The love for their land has inspired the Allegrini Family to enhance the potential of Valpolicella and its winemaking tradition. Choices informed by great foresight have seen Allegrini become one of the leading companies in Italy, and it is precisely in Valpolicella that the new generation of producers looks to Allegrini wines as an essential benchmark.
The innovations made by Franco Allegrini have guaranteed ideal storage conditions for the grapes destined to make Amarone and Recioto and thereby guarantee high quality standards. His ideas can be summarized in three fundamental points: the introduction of the use of barriques in combination with traditional Slavonian oak barrels, the revisiting of the consolidated Ripasso technique and substantial modification of the partial drying method (appassimento) with the ideation and creation of ‘Terre di Fumane’, the flagship of winemaking in Valpolicella.
After exploring various way to improve local winemaking techniques, Franco, together with his brother Walter, also progressively introduced important innovations in the vineyards: all-round experimentation with the Corvina grape, the most significant variety in Valpolicella and one of Italy’s most interesting autochthonous grapes. It can be appreciated in La Poja, the company’s ‘cult’ wine made with 100% Corvina. Over time, Trentino pergola, a traditional vine-training system used in Valpolicella, was replaced in the Family vineyards with different systems that enabled an increase in plant density per hectare.
The Terre di Fumane drying facility
Described by Cassiodorus in the fifth century, the drying process known as appassimento is one of the most delicate phases in the production of Amarone, as it was for its precursor, Recioto. During the long period of ‘active dormancy’ from the harvest until the beginning of January, the grapes lose from 40-50% of their original weight and undergo a fascinating and complex chemical transformation, which goes on to yield an elegant, velvety wine, with the unique aromas of raisined grapes.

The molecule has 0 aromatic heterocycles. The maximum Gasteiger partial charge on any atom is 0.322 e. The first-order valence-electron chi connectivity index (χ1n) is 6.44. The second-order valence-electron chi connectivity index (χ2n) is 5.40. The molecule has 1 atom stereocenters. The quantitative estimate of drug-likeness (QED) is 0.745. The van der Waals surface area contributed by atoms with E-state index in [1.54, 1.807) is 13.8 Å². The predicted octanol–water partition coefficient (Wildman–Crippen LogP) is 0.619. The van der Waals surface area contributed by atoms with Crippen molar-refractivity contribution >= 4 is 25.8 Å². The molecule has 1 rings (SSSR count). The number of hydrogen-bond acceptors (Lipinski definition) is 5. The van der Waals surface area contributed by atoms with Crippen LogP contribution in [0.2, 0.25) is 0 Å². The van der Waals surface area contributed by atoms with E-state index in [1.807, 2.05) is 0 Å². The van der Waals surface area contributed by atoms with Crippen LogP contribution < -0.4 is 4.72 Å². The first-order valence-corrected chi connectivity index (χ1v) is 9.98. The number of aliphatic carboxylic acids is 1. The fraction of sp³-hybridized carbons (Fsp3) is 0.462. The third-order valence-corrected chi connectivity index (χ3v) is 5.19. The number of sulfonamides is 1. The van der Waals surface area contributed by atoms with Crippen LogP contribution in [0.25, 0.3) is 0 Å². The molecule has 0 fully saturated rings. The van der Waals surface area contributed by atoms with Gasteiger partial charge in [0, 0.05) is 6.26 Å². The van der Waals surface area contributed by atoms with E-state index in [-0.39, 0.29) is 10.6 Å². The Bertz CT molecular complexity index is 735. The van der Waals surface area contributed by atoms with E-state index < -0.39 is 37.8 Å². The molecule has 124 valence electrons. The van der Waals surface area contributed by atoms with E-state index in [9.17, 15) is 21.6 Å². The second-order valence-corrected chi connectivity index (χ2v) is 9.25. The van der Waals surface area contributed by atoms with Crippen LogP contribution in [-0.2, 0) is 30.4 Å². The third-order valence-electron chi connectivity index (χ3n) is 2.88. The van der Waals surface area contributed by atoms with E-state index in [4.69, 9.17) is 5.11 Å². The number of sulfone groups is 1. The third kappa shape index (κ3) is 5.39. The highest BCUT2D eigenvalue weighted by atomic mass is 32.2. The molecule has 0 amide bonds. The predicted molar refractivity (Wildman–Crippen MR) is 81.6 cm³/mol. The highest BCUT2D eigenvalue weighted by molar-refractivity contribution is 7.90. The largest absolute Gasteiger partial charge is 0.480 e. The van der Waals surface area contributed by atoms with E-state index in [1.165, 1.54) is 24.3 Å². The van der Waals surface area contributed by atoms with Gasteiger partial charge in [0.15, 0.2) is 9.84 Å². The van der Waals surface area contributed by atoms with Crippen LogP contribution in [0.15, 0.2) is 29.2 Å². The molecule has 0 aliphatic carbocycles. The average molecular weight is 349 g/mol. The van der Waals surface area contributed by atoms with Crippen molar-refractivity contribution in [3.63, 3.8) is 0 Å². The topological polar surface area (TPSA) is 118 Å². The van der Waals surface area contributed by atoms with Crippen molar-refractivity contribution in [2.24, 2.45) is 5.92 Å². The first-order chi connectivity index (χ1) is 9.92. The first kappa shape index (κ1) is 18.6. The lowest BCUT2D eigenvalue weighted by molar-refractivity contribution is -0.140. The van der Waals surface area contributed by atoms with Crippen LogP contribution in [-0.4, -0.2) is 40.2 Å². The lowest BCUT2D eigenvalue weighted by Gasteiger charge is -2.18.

The innovative intuitions of Franco Allegrini, supported by technical and scientific studies, have introduced substantial changes, making the current method of appassimento a real cutting-edge process. Franco was the mastermind and driver of the project to build the Fumane drying facility, a benchmark for winemaking in Valpolicella and the concrete outcome of a tenacious quest for excellence.
At the Terre di Fumane drying facility, the grapes are carefully monitored during autumn and winter; large fans promote the drying process by ensuring constant air circulation. During appassimento, the first four days are crucial: the stem gradually dry out, sealing the berry and drastically reducing the risk of mould developing. In addition to the loss of water and the consequent decrease in weight, the grapes undergo intense metabolic changes that substantially modify their organoleptic properties. In addition, it is precisely during the drying phase that a number of genes are activated that control the production of the unique aromas and fragrances of Amarone.